What to Do When Your H-1B Transfer is Denied

The denial rate for H-1B transfers has steadily risen over the past few years. If you want to avoid having yours denied, or you’ve submitted it, and it already was, read this guide. We’ll show you the most common reasons for rejections and how to overcome them and get your transfer approved or find alternatives.

Transferring With an H-1B

Filing an H-1B transfer means you arrived in the United States to work for one employer, and now you want to accept a job elsewhere. It’s not forbidden, but you do need to follow certain processes. 

First, the employer must be approved by the Department of Labor, and the position must be considered a specialty occupation, just as you did to get your current job. The labor and immigration requirements can take months to complete, and all paperwork must be completed correctly, or the transfer will be denied. Working with an immigration attorney to reduce potential delays and mistakes is a wise idea.

H-1B transfer procedures work similarly to the application process for the H-1B visa. However, there is no visa cap or lottery to deal with. H-1B transfers aren’t under a restricted amount. If you’ve qualified for the visa, you can qualify for a transfer — as long as everything is correct throughout each step.

Applying for an H-1B Transfer

To apply for a transfer, you must first already have two things: a current employer in the United States and a job offer from another employer also located there. If you have both of these, the next step is for the new employer to complete a Labor Condition Application (LCA), Form ETA 9035E, as employers are not allowed to employ H-1B workers without this approval.

Once that form is approved, the employer files an I-129 and pays the filing fees. Upon receiving the petition, USCIS will send you and the employer a receipt number. With that number, you can start working for the new employer. When the petition is approved, you’ll both receive an I-797 that formally testifies to your legal ability to work for your new boss.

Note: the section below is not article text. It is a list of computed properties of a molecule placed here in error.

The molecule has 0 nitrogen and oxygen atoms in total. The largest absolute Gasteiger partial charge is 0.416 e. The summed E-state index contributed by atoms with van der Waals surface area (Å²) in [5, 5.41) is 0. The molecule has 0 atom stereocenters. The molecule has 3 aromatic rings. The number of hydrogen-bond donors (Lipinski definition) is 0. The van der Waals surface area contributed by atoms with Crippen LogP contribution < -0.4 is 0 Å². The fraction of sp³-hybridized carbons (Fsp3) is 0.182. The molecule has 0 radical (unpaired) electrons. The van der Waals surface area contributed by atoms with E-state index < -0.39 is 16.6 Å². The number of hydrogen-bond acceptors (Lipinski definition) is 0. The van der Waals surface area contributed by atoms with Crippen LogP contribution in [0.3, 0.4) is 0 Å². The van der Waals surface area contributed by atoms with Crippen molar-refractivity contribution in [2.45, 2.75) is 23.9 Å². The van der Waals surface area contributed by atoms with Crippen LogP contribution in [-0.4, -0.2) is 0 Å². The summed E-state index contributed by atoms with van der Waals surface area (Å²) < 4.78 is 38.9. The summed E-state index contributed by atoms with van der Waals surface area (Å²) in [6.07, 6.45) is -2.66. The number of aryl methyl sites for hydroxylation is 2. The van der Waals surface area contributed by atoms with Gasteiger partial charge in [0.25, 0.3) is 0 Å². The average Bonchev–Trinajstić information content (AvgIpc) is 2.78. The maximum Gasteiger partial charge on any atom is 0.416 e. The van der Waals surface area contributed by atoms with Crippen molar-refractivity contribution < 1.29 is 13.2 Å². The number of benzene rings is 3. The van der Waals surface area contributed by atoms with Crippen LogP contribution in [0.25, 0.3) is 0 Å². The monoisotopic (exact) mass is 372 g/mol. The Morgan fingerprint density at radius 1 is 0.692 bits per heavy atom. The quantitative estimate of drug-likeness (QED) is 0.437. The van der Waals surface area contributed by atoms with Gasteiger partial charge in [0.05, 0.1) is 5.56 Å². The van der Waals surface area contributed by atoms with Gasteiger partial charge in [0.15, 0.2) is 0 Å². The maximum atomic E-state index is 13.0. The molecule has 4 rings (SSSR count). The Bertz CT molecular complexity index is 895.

Finally, you’ll both need to file an Employment Eligibility Verification Form (I-19) with USCIS verifying your identity and employment authorization. Each of these steps is full of required forms and documentation, and if anything is missing, the result can be a denied transfer request.

Why H-1B Transfer Requests Get Denied

It should get approved when you correctly fill out your transfer request and meet all the requirements. However, there are a few common reasons why these requests get denied. Knowing them ahead can aid you in avoiding them.

Whether you’re working with an attorney or not, it’s important to understand how to handle a transfer of your denial. Here are some of the typical reasons yours could be rejected:

●      Your employer did not demonstrate sufficient information to get the job approved with USCIS. They must provide their tax documentation, financial statements, anything that proves their specialty occupation work, and evidence that they exist (property leases, photos of the company, etc.).

●      You did not provide sufficient evidence of your specialized knowledge. The employer's job opening passed, but you have not demonstrated that you possess the education and experience to fill the role. You must provide copies of your bachelor’s or advanced degree, your resume, previous letters of experience from employers, and any other information that shows you have the skills to do the job.

●      Lack of proof of an employer and employee relationship. If your job will be off-site or at a third-party location through a subcontractor, the employer hiring you must be able to demonstrate they have the authority over your employment status. Evidence of this can include contractual agreements between you and the third-party worksite that state that the petitioning employer, not the third party, has sole control over your employment decisions.